Onions N Taters
We were greeted with Farmer Paul’s cheery instructions today – have a gander at them here, watch out for his Fenland humour!!
We sang Farmer Paul happy birthday too to embarass him. Happy Bday Paul!
So we got stuck in planting onion sets throught black biodegrable maizestarch plastic…
Here’s what Satowa thought of her day at the farm- thanks for letting us know Satowa!
“Everything I did was the first time for me, so I learned a lot. I learned about covering the onions with a plastic sheet (made out of maize!), which had multiple benefits, including keeping the seedlings warm, reducing weed growth and bird interference.”
As the onions grow the leaves will poke through the holes in the plastic and the maizestarch plastic will hang around for the next 6 months or so keeping the weeds down.
We also had a few questions about cropping from onion sets VS onion seed- the two ways of growing onions. In 2011, we planted out our acre of onions grown in modules from seed. Although seed is cheaper than sets, the plants are slow to grow, are more likely to be overgrown with weeds and be smaller onions come harvest time in autumn. Planting sets, which are young onion bulbs grown for one season and heat treated to prevent running to seed, you are more likely to get a good onion bulb in a short amount of time though they are more expensive than seeds.
We also had a fair few potatoes to plant out too! Farmer Paul planted most of the seed potatoes with his planter on the back of the tractor, but we get a good yield with hand planting so did about ¼ acre of this.
“I realy enjoyed just being outside and getting “dirty”, which is hard to come by these days. I also loved meeting people that I wouldn’t usually get to meet, and talking to them about some things that I didn’t know much about (both directly related to farming/planting and other topics).”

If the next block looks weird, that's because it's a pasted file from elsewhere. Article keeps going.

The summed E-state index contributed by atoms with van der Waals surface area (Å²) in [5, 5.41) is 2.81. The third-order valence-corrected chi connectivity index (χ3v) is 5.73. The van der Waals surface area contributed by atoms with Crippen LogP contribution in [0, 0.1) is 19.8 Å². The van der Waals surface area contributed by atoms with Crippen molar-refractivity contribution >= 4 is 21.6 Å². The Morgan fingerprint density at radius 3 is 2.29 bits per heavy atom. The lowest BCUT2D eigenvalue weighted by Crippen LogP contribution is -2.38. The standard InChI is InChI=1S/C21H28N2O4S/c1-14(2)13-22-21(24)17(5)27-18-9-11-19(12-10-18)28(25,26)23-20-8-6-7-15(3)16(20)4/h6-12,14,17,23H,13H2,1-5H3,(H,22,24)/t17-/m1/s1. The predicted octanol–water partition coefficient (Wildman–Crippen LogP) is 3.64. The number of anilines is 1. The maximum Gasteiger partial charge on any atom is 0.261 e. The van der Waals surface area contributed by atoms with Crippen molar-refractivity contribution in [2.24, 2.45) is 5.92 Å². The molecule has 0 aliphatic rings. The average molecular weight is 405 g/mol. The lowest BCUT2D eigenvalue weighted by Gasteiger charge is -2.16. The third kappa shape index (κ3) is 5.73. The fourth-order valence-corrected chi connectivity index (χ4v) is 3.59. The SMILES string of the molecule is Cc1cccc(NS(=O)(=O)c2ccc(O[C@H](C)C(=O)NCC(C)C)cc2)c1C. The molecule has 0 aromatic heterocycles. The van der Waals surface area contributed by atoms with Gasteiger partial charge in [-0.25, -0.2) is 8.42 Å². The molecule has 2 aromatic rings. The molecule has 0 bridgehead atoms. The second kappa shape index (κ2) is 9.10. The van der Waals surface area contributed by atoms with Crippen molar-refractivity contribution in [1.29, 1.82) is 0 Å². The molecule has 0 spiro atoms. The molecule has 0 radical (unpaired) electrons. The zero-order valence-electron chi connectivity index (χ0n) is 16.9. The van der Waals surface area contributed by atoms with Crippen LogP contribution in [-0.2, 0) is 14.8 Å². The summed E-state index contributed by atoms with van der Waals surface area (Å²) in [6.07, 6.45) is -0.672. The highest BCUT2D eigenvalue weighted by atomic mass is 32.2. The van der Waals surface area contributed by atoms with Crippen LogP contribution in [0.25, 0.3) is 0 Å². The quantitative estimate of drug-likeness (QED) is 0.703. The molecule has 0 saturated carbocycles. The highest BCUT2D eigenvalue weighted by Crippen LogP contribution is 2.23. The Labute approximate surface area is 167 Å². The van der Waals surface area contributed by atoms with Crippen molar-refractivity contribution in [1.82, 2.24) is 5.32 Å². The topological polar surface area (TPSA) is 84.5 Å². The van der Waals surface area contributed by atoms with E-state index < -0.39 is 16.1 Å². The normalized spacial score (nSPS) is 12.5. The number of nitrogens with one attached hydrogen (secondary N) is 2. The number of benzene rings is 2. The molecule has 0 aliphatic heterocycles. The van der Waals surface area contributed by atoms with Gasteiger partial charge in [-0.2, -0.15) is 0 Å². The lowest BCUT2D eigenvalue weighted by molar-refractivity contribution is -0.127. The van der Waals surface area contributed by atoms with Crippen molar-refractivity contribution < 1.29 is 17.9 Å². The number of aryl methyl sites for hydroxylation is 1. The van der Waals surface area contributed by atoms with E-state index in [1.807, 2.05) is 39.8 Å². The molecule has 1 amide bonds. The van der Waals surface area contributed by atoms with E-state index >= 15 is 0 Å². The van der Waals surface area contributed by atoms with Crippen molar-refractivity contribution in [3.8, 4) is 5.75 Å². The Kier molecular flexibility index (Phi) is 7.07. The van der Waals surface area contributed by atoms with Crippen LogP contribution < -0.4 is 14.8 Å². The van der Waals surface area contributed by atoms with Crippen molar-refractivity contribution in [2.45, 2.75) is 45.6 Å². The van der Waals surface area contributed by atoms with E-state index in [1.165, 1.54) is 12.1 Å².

“I also learned about planting on a tractor, and its very clever mechanism for getting the seedlings in the ground. In that activity I also learned that cornflower (I think) could be planted attract pollinators, even if it wasn’t a crop itself.”
That’s right the old tractor-mounted planter was given a spin this morning planting out cabbages and cornflowers grown in modules. Satowa is absolutely right- we’re growing a lot more flowers in the fields this year for many reasons. We’re growing nasturtiums, calendula, borage and cornflowers. First of all, all these are edible so CropSharers can tuck into flowery snacks whenever they want or add to our weed salads at lunchtime (this week we have mostly been enjoying young field poppy leaves & chickweed). Secondly, like Satowa says, the cornflowers grown alongside the cabbages (so called inter-cropping) are there to attract the bees on the farm so they can use the flowers as an additional source of pollen and nectar – borage flower honey is especially nice so get visiting that borage mates!
The flowers also are very important as sources of food and basking sites for natural predators of crop pests, such as hoverflies whose larvae especially prey on aphids that eat our cabbages! Hoverflies, lacewings and ladybirds will all enjoy visiting the corn flowers for food and while they’re there eat a fair few aphids of our crops for us. Ta insect pals! Of course this is what we as an organic farm rely on for pest control. You can read more about farm beneficial insects and how to attract them to your farm, allotment or garden here.
And how about that CropShare lunch…?
“I loved getting to try so many dishes that were often also sustainable/environmentally conscious. I often miss home cooked food, and everything was absolutely delicious.”
Thanks CropSharers for coming along and farmin’ with us….see ya next time!